Demagoguery from Tuscon's sheriff 

It was not long after the Tucson, Ariz., shootings that Pima County Sheriff Clarence Dupnik went into full-blowhard mode about who was responsible for the massacre.

Hint: It was not suspect Jared Lee Loughner.

According to a story on, Dupnik “used a nationally televised press conference to condemn the tone of political discourse in his state.”

Here is a direct quote from Dupnik, taken from the story: “We need to do some soul searching. It’s the vitriolic rhetoric we hear day in and day out from people in the radio business and some people in the TV business.”

Translation: It is all that darned Rush Limbaugh’s fault. And Sean Hannity. And Bill O’Reilly. And fill-in-name-of-conservative-talking-head-here.

“When you look at unbalanced people,” Dupnik said, “how they respond to the vitriol that comes out of certain mouths about tearing down the government, the anger, the hatred, the bigotry that goes on in this county is getting to be outrageous. Unfortunately, Arizona, I think, has become sort of the capital.”

The county Dupnik referred to is Arizona’s Pima County. When people start popping off the way Dupnik did, perhaps it is best to consider the source.

Dupnik is the sheriff of Pima County. But he is not just any sheriff. Dupnik bears the distinction of being maybe the only sheriff in the nation who has refused to enforce a law duly passed by his state’s Legislature.

Yes, that would be SB 1070. Last year, Dupnik went on record saying he and his deputies in Pima County absolutely would not enforce the “racist, disgusting and unnecessary” immigrant self-identification law.

Some Americans might feel that sheriffs who select which laws they will enforce and which ones they will not pose a greater threat to the nation than “vitriolic rhetoric.” If Dupnik had even an ounce of integrity, he would have resigned in protest of SB 1070, rather than send America on the slippery slope to anarchy by advocating that law enforcement officials refuse to enforce our laws.

Did Dupnik not take some kind of oath during his swearing-in ceremony in which he promised to uphold all Arizona laws?

Yes, we will have to consider the source on this one.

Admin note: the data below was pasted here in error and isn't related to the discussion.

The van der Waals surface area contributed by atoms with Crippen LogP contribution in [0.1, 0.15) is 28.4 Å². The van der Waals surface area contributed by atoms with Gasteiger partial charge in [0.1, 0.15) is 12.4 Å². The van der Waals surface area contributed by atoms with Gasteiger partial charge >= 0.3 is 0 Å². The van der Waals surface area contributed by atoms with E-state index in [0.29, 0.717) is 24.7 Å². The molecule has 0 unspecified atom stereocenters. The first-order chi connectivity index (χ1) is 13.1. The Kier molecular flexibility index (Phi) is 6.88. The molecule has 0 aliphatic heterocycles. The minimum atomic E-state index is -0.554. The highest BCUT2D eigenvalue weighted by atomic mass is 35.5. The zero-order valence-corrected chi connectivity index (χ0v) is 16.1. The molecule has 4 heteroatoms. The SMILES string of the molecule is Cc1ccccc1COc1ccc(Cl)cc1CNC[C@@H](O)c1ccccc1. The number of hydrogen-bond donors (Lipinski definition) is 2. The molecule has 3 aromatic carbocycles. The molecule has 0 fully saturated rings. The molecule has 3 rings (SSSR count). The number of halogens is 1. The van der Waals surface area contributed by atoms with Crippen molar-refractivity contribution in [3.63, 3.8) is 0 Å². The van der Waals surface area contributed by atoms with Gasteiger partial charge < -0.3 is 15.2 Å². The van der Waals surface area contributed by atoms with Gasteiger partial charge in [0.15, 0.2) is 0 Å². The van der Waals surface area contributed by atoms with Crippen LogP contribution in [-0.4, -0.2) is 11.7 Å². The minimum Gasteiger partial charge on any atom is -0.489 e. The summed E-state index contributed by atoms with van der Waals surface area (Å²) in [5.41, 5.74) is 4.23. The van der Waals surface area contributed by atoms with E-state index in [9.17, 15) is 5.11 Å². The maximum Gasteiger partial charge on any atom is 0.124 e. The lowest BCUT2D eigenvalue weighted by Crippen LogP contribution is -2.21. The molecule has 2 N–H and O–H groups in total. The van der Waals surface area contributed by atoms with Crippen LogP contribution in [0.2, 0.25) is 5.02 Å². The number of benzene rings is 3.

Here is another Dupnik gem about the effect of “vitriolic rhetoric”:

“People who are unbalanced may be especially susceptible to vitriol.”

That is probably true, but Dupnik provided not so much as a shred of evidence to suggest that suspect Loughner allegedly committed his act after listening to right-wing vitriol. In fact, the evidence presented so far about Loughner is that his is a special case, that his reading list included “Mein Kampf” and “The Communist Manifesto.”

The issue here is not “vitriolic rhetoric,” as Dupnik would have us believe. It is good old-fashioned despicable demagoguery, and Dupnik is a master at it.

He calls Arizona the “mecca for bigotry and prejudice,” conveniently forgetting the Hispanic versus black gang violence in Los Angeles has spilled over to claim innocents from both ethnic groups as victims. And part of that violence is driven by the illegal immigration that Dupnik feels is not a problem.

Dupnik hints that the “vitriolic rhetoric” only comes from conservatives, conveniently forgetting, once again, that it is black and white Democrats who have labeled some black conservatives with the vitriolic “Uncle Tom.”

And if Dupnik truly believes that Arizona is the mecca for bigotry and prejudice where wackos are likely to commit violent acts after listening to vitriolic rhetoric, then why, as sheriff of Pima County, did he not have more deputies protecting Rep. Gabrielle Giffords last Saturday?

About The Author

Gregory Kane


Examiner columnist Gregory Kane is an award-winning journalist who lives in Baltimore.

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